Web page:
We should all be anxious

by Peter Phelps

According to the Elizabethan philosopher Francis Bacon, individuals seek three things from society: “comfort, use, and protection”. It seems as good a yardstick as any to measure how much our own society, with its rising anxiety, under-employment, and deadly pandemic, is failing us on all three counts.

Every age faces uncertainties, and other societies have confronted challenges just as menacing. As Sadakat Kadri writes (p.12) even in relatively recent times there have been pandemics not dissimilar to Covid-19, and the increased anxiety we’re experiencing is the normal response to the insecurities they cause. From an evolutionary perspective, anxiety can be seen as adaptive, encouraging us to steer clear of peril. It’s not, as some suggest, a recent construct – it was identified as a distinct mental ailment in Greco-Roman times, and treatments then bear similarities to the cognitive therapies used today.

While nothing new, the sustained leverage Covid has applied to a whole host of uncertainties – sickness and death, unemployment, indebtedness and social isolation – has undoubtedly assaulted both our physical and mental health. But the pandemic only exacerbated the tidal wave of mental health issues we’re experiencing, it did not cause it. A clinical study by University College London of 6.6 million patients across the UK, concluded shortly before the virus struck, showed an “explosion” in generalised anxiety disorder,
with cases trebling in the decade following the financial crisis of 2008. Perhaps most startling was the generational divide, with the over 55s far less affected than younger members of society. It’s tempting to deduce that older people are mentally stronger, more stoic. But in fact the level of anxiety felt is simply in direct proportion to the insecurity experienced. The social traumas caused by the recession and the austerity which followed the financial crisis had a disproportionate effect on the young, so naturally they experienced higher levels of anxiety. While no comparable study including the Covid era has yet been done, many polls including our own (p. 26), show a significant deterioration in the mental health of older members of society now, commensurate with their increased risk.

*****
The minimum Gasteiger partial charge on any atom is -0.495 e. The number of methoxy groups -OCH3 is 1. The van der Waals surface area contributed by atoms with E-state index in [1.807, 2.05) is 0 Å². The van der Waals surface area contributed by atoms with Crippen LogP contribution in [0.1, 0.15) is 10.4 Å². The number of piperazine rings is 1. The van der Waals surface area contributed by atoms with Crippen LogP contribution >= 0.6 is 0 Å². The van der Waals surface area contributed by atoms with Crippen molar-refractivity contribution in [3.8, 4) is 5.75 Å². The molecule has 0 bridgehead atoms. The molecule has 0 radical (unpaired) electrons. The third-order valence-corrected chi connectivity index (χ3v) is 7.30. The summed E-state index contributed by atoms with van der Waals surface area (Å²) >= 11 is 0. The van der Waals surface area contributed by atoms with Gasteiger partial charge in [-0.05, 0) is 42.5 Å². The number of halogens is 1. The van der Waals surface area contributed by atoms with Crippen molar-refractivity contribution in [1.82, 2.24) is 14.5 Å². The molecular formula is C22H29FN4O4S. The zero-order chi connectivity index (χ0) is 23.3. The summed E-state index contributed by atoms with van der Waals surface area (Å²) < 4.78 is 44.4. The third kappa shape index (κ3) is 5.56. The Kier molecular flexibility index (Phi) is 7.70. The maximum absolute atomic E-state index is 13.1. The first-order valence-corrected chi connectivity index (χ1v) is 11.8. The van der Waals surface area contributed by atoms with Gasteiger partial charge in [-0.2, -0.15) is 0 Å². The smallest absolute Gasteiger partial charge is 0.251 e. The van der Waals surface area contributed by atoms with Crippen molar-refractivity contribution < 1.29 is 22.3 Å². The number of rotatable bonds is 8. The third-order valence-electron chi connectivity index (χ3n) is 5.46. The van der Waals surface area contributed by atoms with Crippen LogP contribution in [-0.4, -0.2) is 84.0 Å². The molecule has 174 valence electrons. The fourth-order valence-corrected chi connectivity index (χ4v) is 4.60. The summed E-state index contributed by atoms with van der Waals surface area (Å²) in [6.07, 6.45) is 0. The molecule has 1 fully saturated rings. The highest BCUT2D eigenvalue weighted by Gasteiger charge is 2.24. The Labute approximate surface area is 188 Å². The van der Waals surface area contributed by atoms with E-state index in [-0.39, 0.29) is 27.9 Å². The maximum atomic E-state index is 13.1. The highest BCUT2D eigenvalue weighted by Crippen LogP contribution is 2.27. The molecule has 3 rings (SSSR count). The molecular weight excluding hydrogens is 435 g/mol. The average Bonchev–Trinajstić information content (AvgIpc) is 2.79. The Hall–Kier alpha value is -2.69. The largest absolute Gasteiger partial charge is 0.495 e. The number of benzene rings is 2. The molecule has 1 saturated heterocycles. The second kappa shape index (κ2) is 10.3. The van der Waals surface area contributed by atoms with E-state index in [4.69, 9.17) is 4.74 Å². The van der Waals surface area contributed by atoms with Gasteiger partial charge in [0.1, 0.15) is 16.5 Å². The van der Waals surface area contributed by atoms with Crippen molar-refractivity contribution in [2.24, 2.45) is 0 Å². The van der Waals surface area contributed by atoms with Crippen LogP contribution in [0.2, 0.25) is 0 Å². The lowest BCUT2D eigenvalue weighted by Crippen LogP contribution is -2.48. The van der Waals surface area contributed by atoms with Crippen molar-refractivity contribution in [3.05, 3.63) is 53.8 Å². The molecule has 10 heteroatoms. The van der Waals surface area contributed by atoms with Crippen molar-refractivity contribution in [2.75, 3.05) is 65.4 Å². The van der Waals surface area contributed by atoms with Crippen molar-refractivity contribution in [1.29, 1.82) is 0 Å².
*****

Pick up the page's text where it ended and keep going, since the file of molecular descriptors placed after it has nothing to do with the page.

A clinical study by University College London of 6.6 million patients across the UK, concluded shortly before the virus struck, showed an “explosion” in generalised anxiety disorder, with cases trebling in the decade following the financial crisis of 2008.

Another reason the young are more anxious now is the much greater existential threat posed by the climate crisis. The reductionist thinking dominating western thought since the Enlightenment has led us to treat the virus in isolation, a single adversary we need to defeat so life can go back to “normal”. This has led to corona knocking the climate off the front pages. But have we really forgotten the terrifying bushfires that ravaged Australia and saturated our newsfeeds in the weeks leading up to the virus’ outbreak in early 2020? In the eighteen months since then, record temperatures and wildfires have swept the globe, from Siberia to North America to the Caribbean. Barely a day passes without a new climate record: droughts in South America, floods in Africa and Asia, hurricanes in the Atlantic. Meanwhile the sixth mass extinction event continues apace, with species decline occurring at a rate not seen since the dinosaurs.

Many of us have put off thinking about the climate emergency – if we thought of it at all – because we’re focused on the immediate threat posed by Covid. Yet the separation of human health and planetary health is a dangerous delusion; whether it arose from a wet market or a Wuhan lab, the pandemic is a product of our catastrophic abuse of nature. The causes of the climate crisis also increase the risk of pandemics. As well as being a leading source of emissions, deforestation for agricultural and livestock purposes is the largest cause of habitat loss worldwide, and forces wild animals into potentially harmful contact with people. Large farms and markets often facilitate the transfer of infections between species.

Since James Lovelock developed Gaia theory in the 1960s, we’ve had a scientific rationale for what all of us are capable of intuiting, that life on earth has evolved as a single, self-regulating, self-sustaining system. Yet we usually act as if this is not the case, as if we are separate from nature and its resources are inexhaustible. Whether we agree with their tactics or not, movements like Extinction Rebellion and School Strike for Climate show how the young grasp this more clearly and are increasingly less willing to acquiesce in our suicidal self-delusion. As Einstein pointed out, we can’t solve a problem using the same logic that got us into it. We should replace our reductionist thinking with a little of Bacon’s inductive approach of synthesising all the available evidence. It’s not a matter of succumbing to anxiety, but of facing up to the reality of the holistic nature of the multifaceted crisis we face, and of channelling our fear into finding a solution. If kids can figure that out, adults should be able to as well.

 

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